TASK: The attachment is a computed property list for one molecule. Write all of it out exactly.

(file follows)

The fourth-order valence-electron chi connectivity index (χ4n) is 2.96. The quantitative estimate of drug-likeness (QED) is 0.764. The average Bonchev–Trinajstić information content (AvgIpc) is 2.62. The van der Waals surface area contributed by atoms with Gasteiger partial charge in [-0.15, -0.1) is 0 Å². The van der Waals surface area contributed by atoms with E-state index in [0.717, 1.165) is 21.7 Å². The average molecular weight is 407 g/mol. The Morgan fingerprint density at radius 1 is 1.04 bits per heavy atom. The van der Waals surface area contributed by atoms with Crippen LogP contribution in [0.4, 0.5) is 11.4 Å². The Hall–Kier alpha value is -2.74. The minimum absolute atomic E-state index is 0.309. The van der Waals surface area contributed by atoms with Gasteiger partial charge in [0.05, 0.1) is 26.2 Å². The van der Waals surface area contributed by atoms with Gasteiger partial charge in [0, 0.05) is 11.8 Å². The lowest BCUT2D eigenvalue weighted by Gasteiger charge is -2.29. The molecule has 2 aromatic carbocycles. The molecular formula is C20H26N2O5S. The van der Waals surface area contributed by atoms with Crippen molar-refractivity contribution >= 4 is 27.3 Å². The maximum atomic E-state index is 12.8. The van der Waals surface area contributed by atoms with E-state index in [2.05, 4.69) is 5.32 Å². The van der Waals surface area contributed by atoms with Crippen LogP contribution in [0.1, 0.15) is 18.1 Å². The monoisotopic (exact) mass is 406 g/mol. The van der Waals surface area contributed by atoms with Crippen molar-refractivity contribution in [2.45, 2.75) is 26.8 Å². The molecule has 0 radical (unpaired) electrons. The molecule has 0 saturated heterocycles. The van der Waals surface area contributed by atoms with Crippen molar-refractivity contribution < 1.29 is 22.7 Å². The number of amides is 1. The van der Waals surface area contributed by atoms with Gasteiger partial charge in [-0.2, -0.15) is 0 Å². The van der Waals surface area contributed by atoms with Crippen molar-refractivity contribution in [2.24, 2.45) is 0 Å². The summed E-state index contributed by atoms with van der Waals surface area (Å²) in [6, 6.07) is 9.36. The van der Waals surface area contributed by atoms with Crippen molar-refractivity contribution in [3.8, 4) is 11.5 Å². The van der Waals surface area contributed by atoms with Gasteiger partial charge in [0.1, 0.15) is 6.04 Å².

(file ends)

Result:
The fourth-order valence-electron chi connectivity index (χ4n) is 2.96. The quantitative estimate of drug-likeness (QED) is 0.764. The average Bonchev–Trinajstić information content (AvgIpc) is 2.62. The van der Waals surface area contributed by atoms with Gasteiger partial charge in [-0.15, -0.1) is 0 Å². The van der Waals surface area contributed by atoms with E-state index in [0.717, 1.165) is 21.7 Å². The average molecular weight is 407 g/mol. The Morgan fingerprint density at radius 1 is 1.04 bits per heavy atom. The van der Waals surface area contributed by atoms with Crippen LogP contribution in [0.4, 0.5) is 11.4 Å². The Hall–Kier alpha value is -2.74. The minimum absolute atomic E-state index is 0.309. The van der Waals surface area contributed by atoms with Gasteiger partial charge in [0.05, 0.1) is 26.2 Å². The van der Waals surface area contributed by atoms with Gasteiger partial charge in [0, 0.05) is 11.8 Å². The lowest BCUT2D eigenvalue weighted by Gasteiger charge is -2.29. The molecule has 2 aromatic carbocycles. The molecular formula is C20H26N2O5S. The van der Waals surface area contributed by atoms with Crippen molar-refractivity contribution >= 4 is 27.3 Å². The maximum atomic E-state index is 12.8. The van der Waals surface area contributed by atoms with E-state index in [2.05, 4.69) is 5.32 Å². The van der Waals surface area contributed by atoms with Crippen LogP contribution in [0.1, 0.15) is 18.1 Å². The monoisotopic (exact) mass is 406 g/mol. The van der Waals surface area contributed by atoms with Crippen molar-refractivity contribution in [2.45, 2.75) is 26.8 Å². The molecule has 0 radical (unpaired) electrons. The molecule has 0 saturated heterocycles. The van der Waals surface area contributed by atoms with Crippen molar-refractivity contribution < 1.29 is 22.7 Å². The number of amides is 1. The van der Waals surface area contributed by atoms with Gasteiger partial charge in [-0.2, -0.15) is 0 Å². The van der Waals surface area contributed by atoms with Crippen molar-refractivity contribution in [2.24, 2.45) is 0 Å². The summed E-state index contributed by atoms with van der Waals surface area (Å²) in [6, 6.07) is 9.36. The van der Waals surface area contributed by atoms with Crippen molar-refractivity contribution in [3.8, 4) is 11.5 Å². The van der Waals surface area contributed by atoms with Gasteiger partial charge in [0.1, 0.15) is 6.04 Å².